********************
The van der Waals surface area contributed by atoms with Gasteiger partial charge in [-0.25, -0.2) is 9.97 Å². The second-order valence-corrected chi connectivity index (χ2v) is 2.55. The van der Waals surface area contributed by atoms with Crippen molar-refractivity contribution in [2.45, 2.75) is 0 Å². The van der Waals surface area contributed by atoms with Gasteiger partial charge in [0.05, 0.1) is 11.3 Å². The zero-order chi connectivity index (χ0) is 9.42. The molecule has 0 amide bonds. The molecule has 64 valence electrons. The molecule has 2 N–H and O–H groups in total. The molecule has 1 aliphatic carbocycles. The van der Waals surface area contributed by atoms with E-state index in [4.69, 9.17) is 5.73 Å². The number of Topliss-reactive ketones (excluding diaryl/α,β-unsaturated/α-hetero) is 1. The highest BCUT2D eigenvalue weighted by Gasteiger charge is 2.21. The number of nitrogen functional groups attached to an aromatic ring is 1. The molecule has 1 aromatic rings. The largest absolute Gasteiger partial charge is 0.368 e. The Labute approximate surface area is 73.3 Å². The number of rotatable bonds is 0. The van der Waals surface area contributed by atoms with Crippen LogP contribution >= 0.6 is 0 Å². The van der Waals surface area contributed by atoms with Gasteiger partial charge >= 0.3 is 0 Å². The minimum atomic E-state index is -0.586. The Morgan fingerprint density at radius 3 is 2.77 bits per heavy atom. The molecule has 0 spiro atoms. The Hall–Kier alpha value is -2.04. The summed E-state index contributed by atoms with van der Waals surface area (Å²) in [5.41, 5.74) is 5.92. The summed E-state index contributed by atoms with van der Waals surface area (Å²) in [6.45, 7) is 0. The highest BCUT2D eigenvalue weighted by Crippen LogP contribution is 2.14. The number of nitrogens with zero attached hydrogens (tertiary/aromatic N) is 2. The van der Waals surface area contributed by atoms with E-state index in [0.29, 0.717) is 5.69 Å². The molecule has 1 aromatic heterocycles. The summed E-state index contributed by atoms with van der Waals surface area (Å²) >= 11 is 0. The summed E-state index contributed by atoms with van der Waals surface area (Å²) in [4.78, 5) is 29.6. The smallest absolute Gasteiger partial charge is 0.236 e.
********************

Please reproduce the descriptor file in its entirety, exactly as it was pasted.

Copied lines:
The van der Waals surface area contributed by atoms with Gasteiger partial charge in [-0.25, -0.2) is 9.97 Å². The second-order valence-corrected chi connectivity index (χ2v) is 2.55. The van der Waals surface area contributed by atoms with Crippen molar-refractivity contribution in [2.45, 2.75) is 0 Å². The van der Waals surface area contributed by atoms with Gasteiger partial charge in [0.05, 0.1) is 11.3 Å². The zero-order chi connectivity index (χ0) is 9.42. The molecule has 0 amide bonds. The molecule has 64 valence electrons. The molecule has 2 N–H and O–H groups in total. The molecule has 1 aliphatic carbocycles. The van der Waals surface area contributed by atoms with E-state index in [4.69, 9.17) is 5.73 Å². The number of Topliss-reactive ketones (excluding diaryl/α,β-unsaturated/α-hetero) is 1. The highest BCUT2D eigenvalue weighted by Gasteiger charge is 2.21. The number of nitrogen functional groups attached to an aromatic ring is 1. The molecule has 1 aromatic rings. The largest absolute Gasteiger partial charge is 0.368 e. The Labute approximate surface area is 73.3 Å². The number of rotatable bonds is 0. The van der Waals surface area contributed by atoms with Crippen LogP contribution >= 0.6 is 0 Å². The van der Waals surface area contributed by atoms with Gasteiger partial charge >= 0.3 is 0 Å². The minimum atomic E-state index is -0.586. The Morgan fingerprint density at radius 3 is 2.77 bits per heavy atom. The molecule has 0 spiro atoms. The Hall–Kier alpha value is -2.04. The summed E-state index contributed by atoms with van der Waals surface area (Å²) in [5.41, 5.74) is 5.92. The summed E-state index contributed by atoms with van der Waals surface area (Å²) in [6.45, 7) is 0. The highest BCUT2D eigenvalue weighted by Crippen LogP contribution is 2.14. The number of nitrogens with zero attached hydrogens (tertiary/aromatic N) is 2. The van der Waals surface area contributed by atoms with E-state index in [0.29, 0.717) is 5.69 Å². The molecule has 1 aromatic heterocycles. The summed E-state index contributed by atoms with van der Waals surface area (Å²) >= 11 is 0. The summed E-state index contributed by atoms with van der Waals surface area (Å²) in [4.78, 5) is 29.6. The smallest absolute Gasteiger partial charge is 0.236 e.